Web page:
On that day, the largest and most ambitious expansion project in the history of the JGH reached its climax by taking a mere 5½ hours for the safe, comfortable and carefully coordinated transfer of 203 patients—many of them in serious condition—from the legacy building to their new rooms in K.

Instantly, Pavilion K became the upgraded home of Intensive Care, Coronary Care, Neonatal Intensive Care, the Family Birthing Centre, the operating rooms and a host of other units and services.

Of key importance was that K’s 10th floor was fully equipped with negative-pressure rooms, whose ventilation system pulls air from the corridor into the patient’s room. As a result, potentially contaminated air cannot leave through the door of the patient’s room. Instead, it is extracted and filtered by a separate system that does not connect with the rest of the hospital.

January 24, 2016: A patient is on the way from the Coronary Care Unit of the legacy building to her new room in Pavilion K.

January 24, 2016: A patient is on the way from the Coronary Care Unit of the legacy building to her new room in Pavilion K.

This makes K10 ideal for treating respiratory infections on a pandemic scale—a much-needed capability that helped convince the provincial government to contribute most of the funding to build the new wing.

However, during the planning stages, the word “pandemic” usually conjured up images of what would now be thought of as a relatively small-scale infection, such as the H1N1 flu.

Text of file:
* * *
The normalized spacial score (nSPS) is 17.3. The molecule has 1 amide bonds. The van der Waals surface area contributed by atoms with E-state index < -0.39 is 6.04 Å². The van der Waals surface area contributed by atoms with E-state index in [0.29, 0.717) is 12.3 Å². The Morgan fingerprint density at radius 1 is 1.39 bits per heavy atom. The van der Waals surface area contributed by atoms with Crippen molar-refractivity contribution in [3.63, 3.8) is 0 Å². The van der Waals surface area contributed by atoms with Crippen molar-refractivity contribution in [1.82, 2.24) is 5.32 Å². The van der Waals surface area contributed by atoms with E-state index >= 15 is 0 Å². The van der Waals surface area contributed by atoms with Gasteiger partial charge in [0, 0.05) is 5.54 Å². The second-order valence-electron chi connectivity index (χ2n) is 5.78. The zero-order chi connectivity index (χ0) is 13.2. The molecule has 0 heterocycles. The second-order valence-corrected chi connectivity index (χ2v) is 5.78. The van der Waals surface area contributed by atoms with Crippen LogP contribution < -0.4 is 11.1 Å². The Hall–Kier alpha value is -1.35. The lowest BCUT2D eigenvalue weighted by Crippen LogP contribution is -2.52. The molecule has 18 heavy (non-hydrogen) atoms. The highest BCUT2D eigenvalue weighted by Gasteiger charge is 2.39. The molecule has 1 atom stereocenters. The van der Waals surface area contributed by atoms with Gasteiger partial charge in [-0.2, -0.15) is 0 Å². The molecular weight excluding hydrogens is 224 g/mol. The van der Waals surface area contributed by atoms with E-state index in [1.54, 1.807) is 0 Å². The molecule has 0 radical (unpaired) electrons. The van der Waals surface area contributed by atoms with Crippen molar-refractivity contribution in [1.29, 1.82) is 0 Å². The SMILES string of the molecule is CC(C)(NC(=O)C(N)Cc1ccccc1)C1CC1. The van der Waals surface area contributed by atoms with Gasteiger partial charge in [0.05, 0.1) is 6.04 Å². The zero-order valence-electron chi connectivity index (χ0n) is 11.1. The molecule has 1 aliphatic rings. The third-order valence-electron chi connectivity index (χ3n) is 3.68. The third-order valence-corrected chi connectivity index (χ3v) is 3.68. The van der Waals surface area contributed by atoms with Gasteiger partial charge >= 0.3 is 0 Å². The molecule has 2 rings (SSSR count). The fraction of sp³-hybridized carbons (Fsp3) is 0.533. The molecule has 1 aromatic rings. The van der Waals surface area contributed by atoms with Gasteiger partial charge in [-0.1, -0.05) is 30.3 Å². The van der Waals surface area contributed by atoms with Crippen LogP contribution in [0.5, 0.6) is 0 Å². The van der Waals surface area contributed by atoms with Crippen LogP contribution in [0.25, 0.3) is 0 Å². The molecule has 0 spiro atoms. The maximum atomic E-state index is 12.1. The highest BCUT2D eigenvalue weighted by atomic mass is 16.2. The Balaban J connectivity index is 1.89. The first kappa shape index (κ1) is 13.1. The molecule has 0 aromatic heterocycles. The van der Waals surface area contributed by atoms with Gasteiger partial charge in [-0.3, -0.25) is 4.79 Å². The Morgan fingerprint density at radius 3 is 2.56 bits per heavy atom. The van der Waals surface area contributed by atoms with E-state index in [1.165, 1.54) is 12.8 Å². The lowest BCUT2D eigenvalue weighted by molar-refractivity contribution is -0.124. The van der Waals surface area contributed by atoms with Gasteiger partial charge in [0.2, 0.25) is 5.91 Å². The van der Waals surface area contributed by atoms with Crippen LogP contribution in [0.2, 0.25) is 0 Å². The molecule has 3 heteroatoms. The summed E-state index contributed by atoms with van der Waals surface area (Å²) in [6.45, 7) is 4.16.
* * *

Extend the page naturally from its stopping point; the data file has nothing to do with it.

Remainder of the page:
For example, Joanne Côté, who oversaw the move to K, says she initially thought the pandemic facilities in the new pavilion might be called upon to treat roughly a dozen hospitalized patients, including six in Intensive Care.

By contrast, at one point during the COVID-19 crisis, the JGH was using the 10th floor and other designated hot zones in K to tend to as many as 167 patients, says Ms. Côté, who today is Director of Quality, Innovation, Evaluation, Performance and Clinical Ethics for CIUSSS West-Central Montreal.

During the major relocation on January 24, 2016, a prematurely born infant is carefully moved in its incubator to its new room in Pavilion K.

During the major relocation on January 24, 2016, a prematurely born infant is carefully moved in its incubator to its new room in Pavilion K.

“Some people thought we were crazy to include so many negative-pressure rooms,” she adds with a chuckle. “But our intention always was to plan for the unexpected—and the unexpected is exactly what we got when COVID-19 struck.”

“We never, ever, ever even remotely imagined the magnitude of COVID-19,” agrees Dr. Paul Warshawsky, Chief of Adult Critical Care. “I thought we’d have something like a dozen cases in the ICU—not the large numbers that we ended up getting. Can you imagine what would have happened if we hadn’t had this building?”

Dr. Warshawsky also notes that K was of critical importance to all of Montreal in the earliest weeks of the pandemic in 2020, because the pavilion briefly enabled the JGH to shoulder the burden of all of the adult cases in the city. This gave other hospitals the vital breathing space they needed to implement safety measures of their own.

“I’m convinced that this alone helped save a huge number of lives,” Dr. Warshawsky says.

Flexibility is intrinsic to the design